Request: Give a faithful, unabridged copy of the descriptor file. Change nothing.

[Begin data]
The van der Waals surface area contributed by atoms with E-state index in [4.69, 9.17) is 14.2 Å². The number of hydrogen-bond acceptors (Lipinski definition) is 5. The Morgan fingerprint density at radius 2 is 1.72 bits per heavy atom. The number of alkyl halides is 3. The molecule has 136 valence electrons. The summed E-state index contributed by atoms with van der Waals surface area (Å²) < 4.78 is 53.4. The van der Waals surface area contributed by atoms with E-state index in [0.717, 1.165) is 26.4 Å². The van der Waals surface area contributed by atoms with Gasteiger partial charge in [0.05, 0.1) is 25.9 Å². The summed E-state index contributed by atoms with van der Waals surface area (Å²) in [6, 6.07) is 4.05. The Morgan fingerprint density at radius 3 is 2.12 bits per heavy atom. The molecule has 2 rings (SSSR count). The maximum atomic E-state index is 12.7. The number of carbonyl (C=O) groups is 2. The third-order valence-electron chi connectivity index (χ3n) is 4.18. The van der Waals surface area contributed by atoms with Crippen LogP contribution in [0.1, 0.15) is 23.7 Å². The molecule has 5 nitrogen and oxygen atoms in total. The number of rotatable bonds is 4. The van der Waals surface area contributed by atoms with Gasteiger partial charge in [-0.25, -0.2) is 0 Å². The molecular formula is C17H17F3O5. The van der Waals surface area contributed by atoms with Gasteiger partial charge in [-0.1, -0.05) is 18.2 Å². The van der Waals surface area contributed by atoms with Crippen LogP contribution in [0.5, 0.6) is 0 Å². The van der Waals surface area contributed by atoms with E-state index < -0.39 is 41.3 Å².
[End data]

The van der Waals surface area contributed by atoms with E-state index in [4.69, 9.17) is 14.2 Å². The number of hydrogen-bond acceptors (Lipinski definition) is 5. The Morgan fingerprint density at radius 2 is 1.72 bits per heavy atom. The number of alkyl halides is 3. The molecule has 136 valence electrons. The summed E-state index contributed by atoms with van der Waals surface area (Å²) < 4.78 is 53.4. The van der Waals surface area contributed by atoms with E-state index in [0.717, 1.165) is 26.4 Å². The van der Waals surface area contributed by atoms with Gasteiger partial charge in [0.05, 0.1) is 25.9 Å². The summed E-state index contributed by atoms with van der Waals surface area (Å²) in [6, 6.07) is 4.05. The Morgan fingerprint density at radius 3 is 2.12 bits per heavy atom. The molecule has 2 rings (SSSR count). The maximum atomic E-state index is 12.7. The number of carbonyl (C=O) groups is 2. The third-order valence-electron chi connectivity index (χ3n) is 4.18. The van der Waals surface area contributed by atoms with Crippen LogP contribution in [0.1, 0.15) is 23.7 Å². The molecule has 5 nitrogen and oxygen atoms in total. The number of rotatable bonds is 4. The van der Waals surface area contributed by atoms with Gasteiger partial charge in [-0.25, -0.2) is 0 Å². The molecular formula is C17H17F3O5. The van der Waals surface area contributed by atoms with Gasteiger partial charge in [-0.1, -0.05) is 18.2 Å². The van der Waals surface area contributed by atoms with Crippen LogP contribution in [0.5, 0.6) is 0 Å². The van der Waals surface area contributed by atoms with E-state index < -0.39 is 41.3 Å².